Coping with Covid
How has this important firm (which currently sits at number 33 in the AJ100) coped with maintaining workflow in these unprecedented times? Its scale has helped its resilience, says O’Neil: “Being split across five studios, we already had a culture of ‘working smart’ and in an agile way as one team.”
He says that a proactive approach to the situation (led by the IT and HR teams) meant it was able to quickly set up the infrastructure needed to “protect our assets and ensure we were able to continue business as usual with minimal disruption.” The chairman adds that despite the challenges, “we have found that we are helping clients, partners and consultants in new ways, enhancing their digital environments and discovering how best to communicate and collaborate.”
Some of the momentum is down to clients’ positive approaches too, but the picture is mixed: “We’ve got some really forward- thinking clients who were cracking on under their own steam, but some have found the situation more difficult.”
One of the innovations HLM has recently come up with to continue to support its design process during the ongoing ‘new normal’ is its ‘Thoughtful Design Toolkit.’ O’Neil reports that this has enabled stakeholder consultation and design team meetings to happen remotely, and allowed projects to progress.
It was developed as a suite of tools that “uses technology and data to help designers work with more confidence that their proposals will deliver the needs of building users.” The tools
use data to “advance designers’ understanding of what people want and need from the built environment,” says O’Neil, while helping clients make better-informed decisions about targeting their investment.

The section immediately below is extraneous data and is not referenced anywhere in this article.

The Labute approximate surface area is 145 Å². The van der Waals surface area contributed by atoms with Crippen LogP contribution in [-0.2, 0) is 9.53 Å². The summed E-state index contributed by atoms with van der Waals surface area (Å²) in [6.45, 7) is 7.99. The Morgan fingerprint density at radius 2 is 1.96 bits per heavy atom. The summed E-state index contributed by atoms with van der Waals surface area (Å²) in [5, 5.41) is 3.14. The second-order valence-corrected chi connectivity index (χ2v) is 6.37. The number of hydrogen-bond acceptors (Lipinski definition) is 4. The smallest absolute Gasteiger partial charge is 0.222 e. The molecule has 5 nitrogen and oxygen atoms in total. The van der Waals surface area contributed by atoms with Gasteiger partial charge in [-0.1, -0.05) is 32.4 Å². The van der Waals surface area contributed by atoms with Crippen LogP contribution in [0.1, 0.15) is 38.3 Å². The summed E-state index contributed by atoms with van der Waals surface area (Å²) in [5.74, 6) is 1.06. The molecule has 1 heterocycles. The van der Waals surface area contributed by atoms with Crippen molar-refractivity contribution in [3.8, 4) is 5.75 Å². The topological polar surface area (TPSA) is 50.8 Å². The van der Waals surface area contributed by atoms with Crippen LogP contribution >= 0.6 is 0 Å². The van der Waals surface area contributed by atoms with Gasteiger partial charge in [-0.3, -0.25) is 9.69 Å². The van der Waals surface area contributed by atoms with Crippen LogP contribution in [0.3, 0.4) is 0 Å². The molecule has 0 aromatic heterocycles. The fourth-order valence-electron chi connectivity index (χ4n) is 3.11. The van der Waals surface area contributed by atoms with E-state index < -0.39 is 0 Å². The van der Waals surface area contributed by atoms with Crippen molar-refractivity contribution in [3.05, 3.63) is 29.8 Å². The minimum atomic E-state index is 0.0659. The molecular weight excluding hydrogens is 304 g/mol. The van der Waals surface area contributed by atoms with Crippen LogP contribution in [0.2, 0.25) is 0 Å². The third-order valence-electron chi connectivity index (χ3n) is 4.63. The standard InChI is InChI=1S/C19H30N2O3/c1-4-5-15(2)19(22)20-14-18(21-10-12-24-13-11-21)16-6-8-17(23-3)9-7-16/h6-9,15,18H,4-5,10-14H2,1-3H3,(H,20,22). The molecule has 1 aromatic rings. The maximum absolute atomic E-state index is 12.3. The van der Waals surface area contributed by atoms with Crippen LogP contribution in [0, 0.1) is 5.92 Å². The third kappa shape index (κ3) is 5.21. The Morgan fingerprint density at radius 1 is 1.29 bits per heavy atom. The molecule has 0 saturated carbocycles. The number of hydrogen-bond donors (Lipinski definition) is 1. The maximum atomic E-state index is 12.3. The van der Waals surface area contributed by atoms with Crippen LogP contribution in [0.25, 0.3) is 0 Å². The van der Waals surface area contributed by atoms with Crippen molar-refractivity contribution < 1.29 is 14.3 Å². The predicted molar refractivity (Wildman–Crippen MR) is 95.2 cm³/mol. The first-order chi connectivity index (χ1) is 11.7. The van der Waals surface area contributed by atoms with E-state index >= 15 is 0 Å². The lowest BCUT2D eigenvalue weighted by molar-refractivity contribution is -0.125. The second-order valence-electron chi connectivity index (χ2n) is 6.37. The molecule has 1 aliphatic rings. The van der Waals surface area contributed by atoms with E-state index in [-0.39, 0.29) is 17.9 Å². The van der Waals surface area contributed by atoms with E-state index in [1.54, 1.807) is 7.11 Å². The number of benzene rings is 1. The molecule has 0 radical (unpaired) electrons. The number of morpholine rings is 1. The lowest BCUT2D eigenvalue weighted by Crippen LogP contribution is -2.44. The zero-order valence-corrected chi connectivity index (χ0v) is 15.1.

Wellness to the fore
I asked O’Neil how much of a challenge it has been to maintain staff’s wellness, as well as motivation this year. He asserts that wellbeing has always been high on the agenda, and 2020 has been no different; “our HR team have been amazing at launching new ideas and initiatives. In fact, everyone across the business is playing their part in cascading news, checking in with their colleagues and coming forward with new ideas.”
Each studio director has a call with their studio team on a Monday morning to update on what’s happening that week. Staff have virtual tea breaks at normal times, and a group within the firm has taken on creation of its ‘virtual socials,’ which are usually “quite imaginative,” says O’Neil. “They’ve gone to a whole new level using technology, graphics, and morphing of imagery!”
A recent addition to the working week was ‘Walk-out Wednesday,’ where staff were encouraged to see how far they could walk in 30 minutes at lunchtime, and later share photos as evidence. “We chatted on Teams as we walked,” says O’Neil. A mental health first aider has also run mindfulness sessions, and given staff “an abundance of physical, mental and healthy tips.”
Notwithstanding Covid, the chairman hails 2020 as having been an outstanding year at HLM in terms of creating new digital design and engagement tools as well as securing significant architectural design projects, “particularly those which act as a catalyst for regeneration in innovation districts.”
He cites these projects as being “the future,” and picks out the National Manufacturing Institute Scotland, a £65m collaborative research facility that was designed with the University of Strathclyde, the Advanced Forming Research Centre, Catapult, Skills Development Scotland and Scottish Enterprise. Another key recent scheme is Ysgol Pen Rhos, a new £10m timber-framed school in Llanelli, which won the National RICS Social Value Award 2020.
Finally, Innovation Centre 7, a £25m new zero carbon innovation centre for the University of Keele, is a sign of things to come, having employed HLM’s recently developed in-house environmental performance modelling tools.